Earlier this week, Le Video, a favorite place to rent movies among San Francisco film lovers, said its financial circumstances had become dire, and barring a “miracle” would close at the end of April. Or, as the site French Morning put it: “Le Video, véritable trésor culturel francophone, se meurt.”
Well, se meurt, maybe. Fifteen-year employee John Taylor, who works as a buyer for the store, said the outpouring of goodwill that the announcement prompted has made him a “little more hopeful” the store would survive.
“There’s been a ton of good response on Facebook,” he said. “People have been tweeting about it. Different people have come forward with ideas, either coming into the store or in emails.”
The Inner Sunset neighborhood fixture opened in 1980. Owner Catherine Tchen, who was born in Paris, told the Sunset Beacon in 2012 that she launched the store because of the dearth of French and other foreign films available in San Francisco. “Tchen searched the globe to find a wide range of silent, black-and-white, experimental, independent, cult and foreign films,” the Beacon wrote.
“I wanted to create my own personal Cinématheque and to give customers their own personal Cinématheque in their backyard,” Tchen said.
John Taylor said the store has been losing money for years. While some other treasured cultural retail outposts have come under financial pressure due to rising rents in the city, Tchen actually owns the building that her business is located in. But Taylor said she can no longer afford to keep the unprofitable business afloat instead of renting out the 3,000-square-foot ground floor that it now occupies.
Taylor said the store wants to implement a plan in which it would move the 80,000-90,000 titles in stock to an upstairs space. There customers would not be able to browse the films, but could peruse the titles in copious binders. Ideally, the store wants to switch to a rent-by-mail business, like Netflix. Le Video has been working on cleaning up its database and creating software for such a transition, Taylor said.
“My hope is that we’ll go upstairs, keep the collection alive,” he said. “We’re working on doing a Kickstarter or Indiegogo.”
In the meantime, the store has truncated its hours. Le Video is also asking that anyone who has prepaid for movies to use their remaining credits while they can.
The widespread changes in media delivery over the past few years may have some observers amazed that the store has lasted this long. As Netflix has gradually swelled into a movie rental colossus, the city’s video stores, independent and chain store alike, have shut down. Taylor attributes the lousy video business climate to “people’s interest in having things streaming to them and not having to leave the house to get stuff. They want instant gratification for their entertainment, and even though they have less of a choice it doesn’t matter to a lot of people.”
Sounds about right. Years ago, serious cinema fans automatically put Le Video on their must-visit list. The store says it has “the largest rental selection in California,” and anyone who’s snaked his or her way through the aisles, awestruck at the breadth and depth of the selection, wouldn’t doubt it. While I made that pilgrimage many times awhile back, I also stand as a good example of why even the most exceptional video stores are moribund. I used to actually schlep to Le Video on Muni for the privilege of renting an obscure Werner Herzog film or something. But when Netflix came along with its so-called long tail, the strategy of stockpiling a vast array of niche content so that it becomes profitable in the aggregate, I more and more made the decision to have my hard-to-find movies delivered direct.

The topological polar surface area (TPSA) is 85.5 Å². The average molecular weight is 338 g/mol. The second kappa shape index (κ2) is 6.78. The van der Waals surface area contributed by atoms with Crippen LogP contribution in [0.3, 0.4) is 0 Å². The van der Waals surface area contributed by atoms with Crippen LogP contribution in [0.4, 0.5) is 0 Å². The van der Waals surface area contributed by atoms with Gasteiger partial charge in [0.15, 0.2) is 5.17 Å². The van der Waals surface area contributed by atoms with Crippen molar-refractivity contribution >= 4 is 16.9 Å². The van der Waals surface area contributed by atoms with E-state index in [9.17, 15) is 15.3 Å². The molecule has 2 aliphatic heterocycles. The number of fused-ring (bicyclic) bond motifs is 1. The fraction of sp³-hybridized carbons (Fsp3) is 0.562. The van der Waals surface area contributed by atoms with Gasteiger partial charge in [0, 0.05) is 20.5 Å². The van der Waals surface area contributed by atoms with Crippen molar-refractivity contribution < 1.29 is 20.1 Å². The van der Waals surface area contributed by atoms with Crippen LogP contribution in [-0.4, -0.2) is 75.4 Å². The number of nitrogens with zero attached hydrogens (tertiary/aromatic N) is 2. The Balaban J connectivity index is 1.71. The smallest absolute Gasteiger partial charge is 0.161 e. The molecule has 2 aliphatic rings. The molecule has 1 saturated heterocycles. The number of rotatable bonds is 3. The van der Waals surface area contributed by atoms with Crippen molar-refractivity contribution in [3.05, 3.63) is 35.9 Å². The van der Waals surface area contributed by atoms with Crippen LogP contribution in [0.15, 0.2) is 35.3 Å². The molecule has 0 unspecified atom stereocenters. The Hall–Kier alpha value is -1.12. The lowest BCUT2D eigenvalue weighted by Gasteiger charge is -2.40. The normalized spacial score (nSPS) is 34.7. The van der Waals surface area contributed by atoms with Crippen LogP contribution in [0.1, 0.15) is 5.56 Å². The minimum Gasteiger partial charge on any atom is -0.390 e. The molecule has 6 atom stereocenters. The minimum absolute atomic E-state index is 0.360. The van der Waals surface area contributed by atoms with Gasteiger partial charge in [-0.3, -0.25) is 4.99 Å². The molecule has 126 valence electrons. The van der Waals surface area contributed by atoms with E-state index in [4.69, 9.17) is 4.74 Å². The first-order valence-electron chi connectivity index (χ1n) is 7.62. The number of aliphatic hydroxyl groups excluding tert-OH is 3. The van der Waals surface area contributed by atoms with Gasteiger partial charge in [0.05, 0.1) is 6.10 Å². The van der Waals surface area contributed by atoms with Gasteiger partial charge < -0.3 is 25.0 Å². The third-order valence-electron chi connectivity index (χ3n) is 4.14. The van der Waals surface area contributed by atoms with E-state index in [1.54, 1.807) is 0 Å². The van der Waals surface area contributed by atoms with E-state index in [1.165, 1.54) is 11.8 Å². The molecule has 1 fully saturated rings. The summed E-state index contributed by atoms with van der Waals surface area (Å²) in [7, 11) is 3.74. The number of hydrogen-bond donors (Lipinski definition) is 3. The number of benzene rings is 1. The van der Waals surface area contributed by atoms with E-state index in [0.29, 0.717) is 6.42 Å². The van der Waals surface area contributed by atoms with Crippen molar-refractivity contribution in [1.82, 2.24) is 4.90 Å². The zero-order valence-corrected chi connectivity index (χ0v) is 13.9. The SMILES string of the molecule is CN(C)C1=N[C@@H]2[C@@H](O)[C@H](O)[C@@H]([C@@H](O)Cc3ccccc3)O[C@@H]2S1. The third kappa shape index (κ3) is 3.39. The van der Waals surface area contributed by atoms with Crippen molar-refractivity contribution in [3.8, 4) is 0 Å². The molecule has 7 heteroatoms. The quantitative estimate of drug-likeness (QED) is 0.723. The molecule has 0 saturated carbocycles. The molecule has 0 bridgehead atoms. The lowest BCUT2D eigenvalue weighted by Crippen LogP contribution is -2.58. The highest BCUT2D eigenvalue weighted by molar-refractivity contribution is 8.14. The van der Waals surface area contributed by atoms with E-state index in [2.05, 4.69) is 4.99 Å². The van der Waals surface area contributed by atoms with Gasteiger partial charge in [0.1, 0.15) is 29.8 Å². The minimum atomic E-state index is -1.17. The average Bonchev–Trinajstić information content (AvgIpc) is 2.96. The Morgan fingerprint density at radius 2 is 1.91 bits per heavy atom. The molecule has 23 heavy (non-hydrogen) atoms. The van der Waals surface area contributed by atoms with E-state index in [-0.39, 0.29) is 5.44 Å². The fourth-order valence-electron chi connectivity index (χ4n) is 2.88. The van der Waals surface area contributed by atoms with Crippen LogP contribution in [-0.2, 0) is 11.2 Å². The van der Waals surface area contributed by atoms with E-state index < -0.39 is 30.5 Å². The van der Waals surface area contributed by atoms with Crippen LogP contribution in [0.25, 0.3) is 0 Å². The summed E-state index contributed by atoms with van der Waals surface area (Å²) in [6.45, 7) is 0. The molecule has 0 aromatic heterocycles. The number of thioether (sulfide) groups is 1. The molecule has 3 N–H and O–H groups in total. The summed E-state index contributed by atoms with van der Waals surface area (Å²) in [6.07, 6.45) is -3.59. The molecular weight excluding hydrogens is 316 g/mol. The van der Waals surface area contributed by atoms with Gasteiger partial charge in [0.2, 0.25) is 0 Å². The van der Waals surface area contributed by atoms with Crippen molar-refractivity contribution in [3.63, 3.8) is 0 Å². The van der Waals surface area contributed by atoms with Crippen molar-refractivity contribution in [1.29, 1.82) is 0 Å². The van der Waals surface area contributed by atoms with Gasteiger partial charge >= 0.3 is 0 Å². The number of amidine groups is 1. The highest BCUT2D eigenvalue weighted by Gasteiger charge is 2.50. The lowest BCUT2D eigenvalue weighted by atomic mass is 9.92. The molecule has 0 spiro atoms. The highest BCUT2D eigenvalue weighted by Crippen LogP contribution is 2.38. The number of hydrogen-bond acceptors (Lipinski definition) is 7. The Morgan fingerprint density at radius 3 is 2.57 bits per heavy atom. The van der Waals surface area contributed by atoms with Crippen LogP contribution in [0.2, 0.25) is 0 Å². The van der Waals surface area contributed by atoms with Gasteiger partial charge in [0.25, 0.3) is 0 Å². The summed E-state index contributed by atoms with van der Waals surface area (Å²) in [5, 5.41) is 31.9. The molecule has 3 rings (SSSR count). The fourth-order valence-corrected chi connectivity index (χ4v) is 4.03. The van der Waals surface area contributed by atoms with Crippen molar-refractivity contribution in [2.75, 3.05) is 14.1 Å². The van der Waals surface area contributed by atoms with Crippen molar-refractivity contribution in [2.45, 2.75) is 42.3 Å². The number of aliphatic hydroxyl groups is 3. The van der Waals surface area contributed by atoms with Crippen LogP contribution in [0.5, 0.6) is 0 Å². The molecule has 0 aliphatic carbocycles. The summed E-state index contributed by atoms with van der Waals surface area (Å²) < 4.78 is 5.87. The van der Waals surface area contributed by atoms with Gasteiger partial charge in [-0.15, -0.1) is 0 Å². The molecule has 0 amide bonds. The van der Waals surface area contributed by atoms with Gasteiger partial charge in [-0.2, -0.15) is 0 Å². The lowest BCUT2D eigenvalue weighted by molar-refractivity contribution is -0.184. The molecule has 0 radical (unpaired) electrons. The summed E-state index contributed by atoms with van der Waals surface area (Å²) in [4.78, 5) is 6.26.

Netflix’s business model has changed, however. They’re very much trying to move people away from DVDs and onto streaming, a service that currently has a much more limited selection of titles. Perhaps, consequently, the famous long tail has been trimmed. Strictly anecdotal, but I’ve noticed some DVDs that used to sit patiently waiting their turn in my queue have now dropped down to the “saved” section, where the time of their availability is “unknown.” Le Video’s John Taylor pointed out Netflix’s collection now omits many standard titles — like some Woody Allen movies. A quick check reveals “Bananas,” “Mighty Aphrodite,” “Everyone Says I Love You,” “Deconstructing Harry,” “Sweet and Lowdown,” “Everything You Wanted to Know About Sex *But Were Afraid to Ask” and “September” — all unavailable. Via streaming, it’s really slim Woody-pickings: Just “Manhattan” and “Play It Again Sam.” A Netflix spokeswoman emailed me that it doesn’t publicize numbers for its library. She did not respond to the question of why some DVDs previously available on Netflix are now MIA.
I encountered a problem stemming from this trend recently, when I needed to get hold of “Sweet Sweetback’s Baadasssss Song,” the seminal black independent film by Melvin Van Peebles, for a piece I’m writing. I had rented it through Netflix in the past, but it’s currently unavailable. I couldn’t find it for rent on Amazon or iTunes either. I would have run down to my local video store, but I don’t have a local video store. My wife eventually snared a copy at a library in Marin.
One moral of that story is the lengths to which I went to avoid having to head over to Le Video to get the film. But there’s another point as well: For those who want to get hold of more obscure titles, subscriptions to multiple services may now be necessary. And a one-stop movie shop like Le Video, long tail intact, may still be relevant.
In the meantime, ideas for keeping Le Video afloat are all over its Facebook page. Said one customer: “It’s crazy, but someone find a way to contact Tarantino. He’s a well known lover of the SF movie scene and has a special place in his heart for video stores for true film fanatics like himself.”